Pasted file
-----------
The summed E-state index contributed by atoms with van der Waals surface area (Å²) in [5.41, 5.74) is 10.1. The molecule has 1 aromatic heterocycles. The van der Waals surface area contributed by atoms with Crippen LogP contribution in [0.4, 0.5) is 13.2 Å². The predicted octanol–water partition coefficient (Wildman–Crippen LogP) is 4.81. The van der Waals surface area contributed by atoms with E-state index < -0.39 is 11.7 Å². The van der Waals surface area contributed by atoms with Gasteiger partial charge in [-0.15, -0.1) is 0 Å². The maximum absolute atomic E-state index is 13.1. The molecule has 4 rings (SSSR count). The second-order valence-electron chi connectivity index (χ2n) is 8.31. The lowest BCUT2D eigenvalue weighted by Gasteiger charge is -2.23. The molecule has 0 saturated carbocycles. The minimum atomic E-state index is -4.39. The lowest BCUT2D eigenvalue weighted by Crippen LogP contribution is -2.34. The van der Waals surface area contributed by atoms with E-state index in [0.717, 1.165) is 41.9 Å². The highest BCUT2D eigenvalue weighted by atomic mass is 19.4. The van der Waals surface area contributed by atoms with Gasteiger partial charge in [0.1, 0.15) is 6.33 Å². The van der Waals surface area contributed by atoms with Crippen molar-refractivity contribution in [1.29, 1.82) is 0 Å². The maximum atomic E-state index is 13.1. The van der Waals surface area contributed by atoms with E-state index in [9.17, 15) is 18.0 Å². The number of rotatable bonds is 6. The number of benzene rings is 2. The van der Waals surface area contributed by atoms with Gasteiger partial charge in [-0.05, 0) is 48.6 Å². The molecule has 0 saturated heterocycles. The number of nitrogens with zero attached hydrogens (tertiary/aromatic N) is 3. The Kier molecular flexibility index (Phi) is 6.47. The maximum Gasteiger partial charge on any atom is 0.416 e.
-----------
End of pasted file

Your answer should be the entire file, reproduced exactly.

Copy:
The summed E-state index contributed by atoms with van der Waals surface area (Å²) in [5.41, 5.74) is 10.1. The molecule has 1 aromatic heterocycles. The van der Waals surface area contributed by atoms with Crippen LogP contribution in [0.4, 0.5) is 13.2 Å². The predicted octanol–water partition coefficient (Wildman–Crippen LogP) is 4.81. The van der Waals surface area contributed by atoms with E-state index < -0.39 is 11.7 Å². The van der Waals surface area contributed by atoms with Gasteiger partial charge in [-0.15, -0.1) is 0 Å². The maximum absolute atomic E-state index is 13.1. The molecule has 4 rings (SSSR count). The second-order valence-electron chi connectivity index (χ2n) is 8.31. The lowest BCUT2D eigenvalue weighted by Gasteiger charge is -2.23. The molecule has 0 saturated carbocycles. The minimum atomic E-state index is -4.39. The lowest BCUT2D eigenvalue weighted by Crippen LogP contribution is -2.34. The van der Waals surface area contributed by atoms with E-state index in [0.717, 1.165) is 41.9 Å². The highest BCUT2D eigenvalue weighted by atomic mass is 19.4. The van der Waals surface area contributed by atoms with Gasteiger partial charge in [0.1, 0.15) is 6.33 Å². The van der Waals surface area contributed by atoms with Crippen molar-refractivity contribution in [1.29, 1.82) is 0 Å². The maximum atomic E-state index is 13.1. The van der Waals surface area contributed by atoms with E-state index in [9.17, 15) is 18.0 Å². The number of rotatable bonds is 6. The number of benzene rings is 2. The van der Waals surface area contributed by atoms with Gasteiger partial charge in [-0.05, 0) is 48.6 Å². The molecule has 0 saturated heterocycles. The number of nitrogens with zero attached hydrogens (tertiary/aromatic N) is 3. The Kier molecular flexibility index (Phi) is 6.47. The maximum Gasteiger partial charge on any atom is 0.416 e.